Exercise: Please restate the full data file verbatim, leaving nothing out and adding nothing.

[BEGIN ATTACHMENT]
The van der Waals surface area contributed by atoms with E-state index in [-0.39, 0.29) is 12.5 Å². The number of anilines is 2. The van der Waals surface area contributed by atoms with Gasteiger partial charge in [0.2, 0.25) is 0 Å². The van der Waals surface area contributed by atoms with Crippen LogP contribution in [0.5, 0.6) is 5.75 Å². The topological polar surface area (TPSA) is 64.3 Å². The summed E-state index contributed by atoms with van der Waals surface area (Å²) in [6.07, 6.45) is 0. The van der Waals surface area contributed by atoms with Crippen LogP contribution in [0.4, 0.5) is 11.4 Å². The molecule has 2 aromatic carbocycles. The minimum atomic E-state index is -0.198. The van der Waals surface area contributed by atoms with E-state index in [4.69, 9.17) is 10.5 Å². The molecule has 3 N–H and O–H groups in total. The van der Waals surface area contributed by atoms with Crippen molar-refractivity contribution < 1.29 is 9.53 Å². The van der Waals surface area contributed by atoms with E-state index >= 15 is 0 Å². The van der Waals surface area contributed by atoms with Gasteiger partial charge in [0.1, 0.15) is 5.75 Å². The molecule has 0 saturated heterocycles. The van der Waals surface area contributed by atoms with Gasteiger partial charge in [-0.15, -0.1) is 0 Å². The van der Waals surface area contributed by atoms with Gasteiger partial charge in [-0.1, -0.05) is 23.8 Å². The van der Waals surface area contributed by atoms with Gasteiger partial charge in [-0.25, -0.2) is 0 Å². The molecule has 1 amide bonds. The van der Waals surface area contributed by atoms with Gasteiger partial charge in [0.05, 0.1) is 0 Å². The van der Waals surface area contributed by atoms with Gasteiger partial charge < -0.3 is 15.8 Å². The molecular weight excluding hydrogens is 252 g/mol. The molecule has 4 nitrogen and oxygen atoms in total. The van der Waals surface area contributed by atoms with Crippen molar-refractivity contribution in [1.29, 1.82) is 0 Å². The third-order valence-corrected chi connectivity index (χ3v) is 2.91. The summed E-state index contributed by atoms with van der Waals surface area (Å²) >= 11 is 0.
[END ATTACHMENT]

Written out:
The van der Waals surface area contributed by atoms with E-state index in [-0.39, 0.29) is 12.5 Å². The number of anilines is 2. The van der Waals surface area contributed by atoms with Gasteiger partial charge in [0.2, 0.25) is 0 Å². The van der Waals surface area contributed by atoms with Crippen LogP contribution in [0.5, 0.6) is 5.75 Å². The topological polar surface area (TPSA) is 64.3 Å². The summed E-state index contributed by atoms with van der Waals surface area (Å²) in [6.07, 6.45) is 0. The van der Waals surface area contributed by atoms with Crippen LogP contribution in [0.4, 0.5) is 11.4 Å². The molecule has 2 aromatic carbocycles. The minimum atomic E-state index is -0.198. The van der Waals surface area contributed by atoms with E-state index in [4.69, 9.17) is 10.5 Å². The molecule has 3 N–H and O–H groups in total. The van der Waals surface area contributed by atoms with Crippen molar-refractivity contribution < 1.29 is 9.53 Å². The van der Waals surface area contributed by atoms with E-state index >= 15 is 0 Å². The van der Waals surface area contributed by atoms with Gasteiger partial charge in [0.1, 0.15) is 5.75 Å². The molecule has 0 saturated heterocycles. The van der Waals surface area contributed by atoms with Gasteiger partial charge in [-0.15, -0.1) is 0 Å². The van der Waals surface area contributed by atoms with Gasteiger partial charge in [-0.1, -0.05) is 23.8 Å². The van der Waals surface area contributed by atoms with Gasteiger partial charge in [-0.25, -0.2) is 0 Å². The molecule has 1 amide bonds. The van der Waals surface area contributed by atoms with Gasteiger partial charge in [0.05, 0.1) is 0 Å². The van der Waals surface area contributed by atoms with Gasteiger partial charge < -0.3 is 15.8 Å². The molecular weight excluding hydrogens is 252 g/mol. The molecule has 4 nitrogen and oxygen atoms in total. The van der Waals surface area contributed by atoms with Crippen molar-refractivity contribution in [1.29, 1.82) is 0 Å². The third-order valence-corrected chi connectivity index (χ3v) is 2.91. The summed E-state index contributed by atoms with van der Waals surface area (Å²) >= 11 is 0.